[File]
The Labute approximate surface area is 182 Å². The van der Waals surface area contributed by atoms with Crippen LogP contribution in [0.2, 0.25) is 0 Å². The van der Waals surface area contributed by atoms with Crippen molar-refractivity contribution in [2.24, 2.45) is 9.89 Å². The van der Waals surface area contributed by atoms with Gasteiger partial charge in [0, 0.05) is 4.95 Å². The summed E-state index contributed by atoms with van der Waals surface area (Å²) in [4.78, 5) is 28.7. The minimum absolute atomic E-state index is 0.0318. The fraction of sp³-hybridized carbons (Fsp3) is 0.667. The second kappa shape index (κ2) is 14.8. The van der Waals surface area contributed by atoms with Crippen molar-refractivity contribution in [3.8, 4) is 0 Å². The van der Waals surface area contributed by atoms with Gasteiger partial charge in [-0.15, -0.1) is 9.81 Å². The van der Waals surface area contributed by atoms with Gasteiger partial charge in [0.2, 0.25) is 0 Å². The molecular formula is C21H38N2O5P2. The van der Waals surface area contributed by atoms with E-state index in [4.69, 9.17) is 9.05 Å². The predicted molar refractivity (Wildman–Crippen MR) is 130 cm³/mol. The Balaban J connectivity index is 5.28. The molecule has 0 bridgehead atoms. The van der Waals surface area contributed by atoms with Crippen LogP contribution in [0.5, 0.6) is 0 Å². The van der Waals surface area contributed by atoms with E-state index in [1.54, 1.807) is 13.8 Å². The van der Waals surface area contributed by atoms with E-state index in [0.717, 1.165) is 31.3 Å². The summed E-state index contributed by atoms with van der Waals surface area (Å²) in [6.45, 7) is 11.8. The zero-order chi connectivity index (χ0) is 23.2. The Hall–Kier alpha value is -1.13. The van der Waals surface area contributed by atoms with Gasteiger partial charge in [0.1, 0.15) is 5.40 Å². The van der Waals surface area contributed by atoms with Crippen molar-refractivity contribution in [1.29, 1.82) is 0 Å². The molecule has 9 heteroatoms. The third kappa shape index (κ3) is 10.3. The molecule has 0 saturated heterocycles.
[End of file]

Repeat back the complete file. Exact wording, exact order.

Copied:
The Labute approximate surface area is 182 Å². The van der Waals surface area contributed by atoms with Crippen LogP contribution in [0.2, 0.25) is 0 Å². The van der Waals surface area contributed by atoms with Crippen molar-refractivity contribution in [2.24, 2.45) is 9.89 Å². The van der Waals surface area contributed by atoms with Gasteiger partial charge in [0, 0.05) is 4.95 Å². The summed E-state index contributed by atoms with van der Waals surface area (Å²) in [4.78, 5) is 28.7. The minimum absolute atomic E-state index is 0.0318. The fraction of sp³-hybridized carbons (Fsp3) is 0.667. The second kappa shape index (κ2) is 14.8. The van der Waals surface area contributed by atoms with Crippen molar-refractivity contribution in [3.8, 4) is 0 Å². The van der Waals surface area contributed by atoms with Gasteiger partial charge in [-0.15, -0.1) is 9.81 Å². The van der Waals surface area contributed by atoms with Gasteiger partial charge in [0.2, 0.25) is 0 Å². The molecular formula is C21H38N2O5P2. The van der Waals surface area contributed by atoms with E-state index in [4.69, 9.17) is 9.05 Å². The predicted molar refractivity (Wildman–Crippen MR) is 130 cm³/mol. The Balaban J connectivity index is 5.28. The molecule has 0 bridgehead atoms. The van der Waals surface area contributed by atoms with Crippen LogP contribution in [0.5, 0.6) is 0 Å². The van der Waals surface area contributed by atoms with E-state index in [1.54, 1.807) is 13.8 Å². The van der Waals surface area contributed by atoms with E-state index in [0.717, 1.165) is 31.3 Å². The summed E-state index contributed by atoms with van der Waals surface area (Å²) in [6.45, 7) is 11.8. The zero-order chi connectivity index (χ0) is 23.2. The Hall–Kier alpha value is -1.13. The van der Waals surface area contributed by atoms with Gasteiger partial charge in [0.1, 0.15) is 5.40 Å². The van der Waals surface area contributed by atoms with Crippen molar-refractivity contribution in [1.29, 1.82) is 0 Å². The molecule has 9 heteroatoms. The third kappa shape index (κ3) is 10.3. The molecule has 0 saturated heterocycles.